The role of the caregiver

How you can help

50%of those over

75have hearing loss

Hearing loss touches millions

Hearing loss affects millions of people around the world. While its impact is felt mainly by senior citizens (50% of those over 75 have the condition), hearing loss is increasing among baby boomers and young people alike. 

The reasons for hearing loss are many, but advancing age is the most common cause. As we get older, damage can occur to the nerves in the inner ear that relay sound to the brain. This damage is called sensorineural hearing loss. Unfortunately, damage to these nerves is final, so age-related hearing loss is irreversible.

The good news about hearing aids:

  • They can stop a hearing loss, or prevent it from getting worse
  • They successfully treat hearing loss the vast majority of the time
  • Studies show that people are extremely happy with their hearing aids

Hearing loss - not me!


A frequent reaction in people with hearing loss is denial. Because age-related hearing loss occurs gradually, many don't realize it has happened. They think others are mumbling, or background noise is to blame. Some deny the condition because they fear the large looking hearing aids of yesteryear. Others suggest that the family doctor never mentioned anything. Whatever reason someone gives for refuting reality, hearing loss invariably takes its toll on everyday activities, relationships—even a person's mental and physical well-being.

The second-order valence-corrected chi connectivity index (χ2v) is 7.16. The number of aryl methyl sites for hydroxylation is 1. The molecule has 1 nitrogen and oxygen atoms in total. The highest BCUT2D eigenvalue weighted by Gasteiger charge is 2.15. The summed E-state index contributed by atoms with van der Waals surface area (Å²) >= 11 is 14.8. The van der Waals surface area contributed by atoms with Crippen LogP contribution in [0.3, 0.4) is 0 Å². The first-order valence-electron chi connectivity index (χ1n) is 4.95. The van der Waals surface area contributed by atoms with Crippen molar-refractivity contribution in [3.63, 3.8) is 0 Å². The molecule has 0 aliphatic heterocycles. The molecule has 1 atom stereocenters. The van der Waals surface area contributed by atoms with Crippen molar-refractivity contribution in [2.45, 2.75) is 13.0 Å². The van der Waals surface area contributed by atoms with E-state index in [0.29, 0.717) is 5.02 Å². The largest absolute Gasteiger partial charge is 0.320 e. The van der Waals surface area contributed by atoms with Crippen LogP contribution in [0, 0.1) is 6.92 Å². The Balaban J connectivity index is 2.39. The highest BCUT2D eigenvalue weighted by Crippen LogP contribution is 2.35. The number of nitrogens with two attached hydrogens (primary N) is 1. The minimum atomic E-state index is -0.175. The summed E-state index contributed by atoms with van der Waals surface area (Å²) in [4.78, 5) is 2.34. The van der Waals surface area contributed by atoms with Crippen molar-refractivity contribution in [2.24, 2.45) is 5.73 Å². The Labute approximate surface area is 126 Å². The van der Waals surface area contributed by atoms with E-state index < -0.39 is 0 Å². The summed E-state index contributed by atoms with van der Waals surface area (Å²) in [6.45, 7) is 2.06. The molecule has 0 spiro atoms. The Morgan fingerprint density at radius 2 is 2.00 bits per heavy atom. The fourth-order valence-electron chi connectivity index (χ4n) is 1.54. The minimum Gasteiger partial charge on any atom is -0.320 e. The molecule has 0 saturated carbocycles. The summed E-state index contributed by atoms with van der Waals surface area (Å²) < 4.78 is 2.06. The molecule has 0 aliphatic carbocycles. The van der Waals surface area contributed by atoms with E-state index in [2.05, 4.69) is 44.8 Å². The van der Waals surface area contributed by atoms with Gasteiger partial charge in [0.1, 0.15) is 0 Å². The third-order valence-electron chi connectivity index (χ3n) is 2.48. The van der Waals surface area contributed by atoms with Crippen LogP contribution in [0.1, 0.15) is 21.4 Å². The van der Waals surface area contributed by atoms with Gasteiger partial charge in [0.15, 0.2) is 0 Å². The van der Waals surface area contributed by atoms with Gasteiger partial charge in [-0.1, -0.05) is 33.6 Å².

Helping someone accept and act upon hearing loss:

1. Communicate your feelings
2. Reach out to others
3. Research payment options
4. Lead by example
5. Share information on modern hearing solutions
6. Tell "success stories"
7. Ask yourself, do I enable?
8. See a professional hearing care specialist
9. Go together
10. Find, or form, a support group
11. Hang in there!

A special note on Alzheimer's disease and dementia

The findings of a recent major study point to a proven link between untreated hearing loss and the development of Alzheimer's Disease and dementia. Catching and treating hearing loss early can help delay, or prevent, its onset.

Because the symptoms of hearing loss and Alzheimer's disease are similar, it's important to rule out hearing loss if your loved one's behavior is changing.

Finally, if your loved one has been diagnosed with Alzheimer's disease, and hearing loss is also present, treating it with hearing aids can help alleviate many of the Alzheimer's symptoms.

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